Ice Cream v1

DesignedJul 2021
Crease PatternYes
DiagramsNo

Ice cream has been on my bucket list of models to design for a long time, but I couldn't think of a good way to represent ice cream in origami until now. At the same time, I've always admired Rebecca Gieseking's curved-crease pleated vases and ornaments, and looked for ways to incorporate her techniques into my representational models. Seeing some of her Christmas ornament designs gave me the idea to combine curved pleats on one end with tapering to a cone on the other end to create an ice cream model.

Like many of Rebecca's models, my model is based on a cylinder made from connecting the two ends of a rectangle (a tessellated square in my case), although my model only uses her simpler pleat folding technique. I decided to use a partial tessellation in my model because I wanted the ice cream scoops to have curvy edges as seen in many illustrations and stylized ice cream photos.

Folding this model can be tricky since it is fully closed on all sides. The folding sequence that I recommend is: 1) fold the flat tessellated base, 2) add the cone pleating and curved precreases, 3) precrease locks on the pleats by folding over the corners on the inside and then unfolding, 4) glue the left and right edges together to form a cylinder, 5) taper the bottom to a point to form the cone and lock the pleats using the precreased folds, 6) fold the curved creases with locks on top to form the round scoops of ice cream, starting with the middle of the model.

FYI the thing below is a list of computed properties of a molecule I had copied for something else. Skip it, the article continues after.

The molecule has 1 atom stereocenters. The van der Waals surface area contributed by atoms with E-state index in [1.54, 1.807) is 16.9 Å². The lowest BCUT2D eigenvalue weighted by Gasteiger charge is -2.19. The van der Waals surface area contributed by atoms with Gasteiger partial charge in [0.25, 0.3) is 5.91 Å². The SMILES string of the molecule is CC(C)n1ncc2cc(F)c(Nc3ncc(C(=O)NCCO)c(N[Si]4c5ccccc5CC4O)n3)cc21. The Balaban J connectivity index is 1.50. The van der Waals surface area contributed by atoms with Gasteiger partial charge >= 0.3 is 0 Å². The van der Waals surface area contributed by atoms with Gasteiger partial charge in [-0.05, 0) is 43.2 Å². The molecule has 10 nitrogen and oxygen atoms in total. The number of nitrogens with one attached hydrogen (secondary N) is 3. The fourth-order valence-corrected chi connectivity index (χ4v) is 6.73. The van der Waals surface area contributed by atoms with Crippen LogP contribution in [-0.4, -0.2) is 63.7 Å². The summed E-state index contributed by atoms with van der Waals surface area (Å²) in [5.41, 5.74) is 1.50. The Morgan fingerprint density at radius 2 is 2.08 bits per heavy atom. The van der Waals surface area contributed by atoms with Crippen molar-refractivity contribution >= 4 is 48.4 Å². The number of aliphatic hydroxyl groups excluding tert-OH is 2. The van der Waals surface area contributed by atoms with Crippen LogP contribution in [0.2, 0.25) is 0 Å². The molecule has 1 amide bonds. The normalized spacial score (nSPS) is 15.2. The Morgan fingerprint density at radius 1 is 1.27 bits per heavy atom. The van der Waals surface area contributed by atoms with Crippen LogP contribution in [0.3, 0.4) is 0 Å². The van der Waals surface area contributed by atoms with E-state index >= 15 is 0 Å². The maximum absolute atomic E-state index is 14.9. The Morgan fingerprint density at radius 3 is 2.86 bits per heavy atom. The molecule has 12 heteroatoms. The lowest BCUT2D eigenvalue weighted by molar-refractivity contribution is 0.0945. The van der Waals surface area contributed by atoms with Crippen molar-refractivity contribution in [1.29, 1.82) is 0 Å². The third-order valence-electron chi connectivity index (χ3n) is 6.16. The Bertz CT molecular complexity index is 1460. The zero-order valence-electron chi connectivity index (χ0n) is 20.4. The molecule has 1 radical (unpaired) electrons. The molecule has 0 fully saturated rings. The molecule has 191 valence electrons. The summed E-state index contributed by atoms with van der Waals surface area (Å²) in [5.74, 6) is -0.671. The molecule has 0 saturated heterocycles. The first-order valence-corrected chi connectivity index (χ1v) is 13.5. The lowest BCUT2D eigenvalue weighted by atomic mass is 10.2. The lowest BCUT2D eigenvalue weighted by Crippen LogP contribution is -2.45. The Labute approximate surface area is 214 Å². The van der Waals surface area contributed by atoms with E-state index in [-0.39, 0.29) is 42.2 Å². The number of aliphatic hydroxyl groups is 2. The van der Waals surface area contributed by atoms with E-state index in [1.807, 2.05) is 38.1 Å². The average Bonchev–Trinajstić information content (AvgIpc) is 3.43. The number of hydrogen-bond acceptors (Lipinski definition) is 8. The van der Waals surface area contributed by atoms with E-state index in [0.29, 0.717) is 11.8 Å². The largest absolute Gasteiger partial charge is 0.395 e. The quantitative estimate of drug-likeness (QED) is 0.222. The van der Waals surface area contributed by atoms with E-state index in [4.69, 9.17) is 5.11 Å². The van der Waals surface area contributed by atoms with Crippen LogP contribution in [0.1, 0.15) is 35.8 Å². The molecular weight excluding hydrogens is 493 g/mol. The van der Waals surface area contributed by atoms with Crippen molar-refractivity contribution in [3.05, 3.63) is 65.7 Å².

Using glue adds a lot of stability while also decreasing frustration. When I folded this model, I managed to close the bottom cone part of the model without glue, but for the top ice cream part I still glued the two paper edges together to form a cylinder.

I like how this ice cream model turned out. As mentioned before, the model is fully closed on all sides. It is easily recognizable as ice cream, and there are also many possible variations for this model. The scoops can be made taller or shorter and rounder or less round, the cone can be longer or shorter, and there can be more or fewer scoops of ice cream (although some changes may require non-square paper proportions).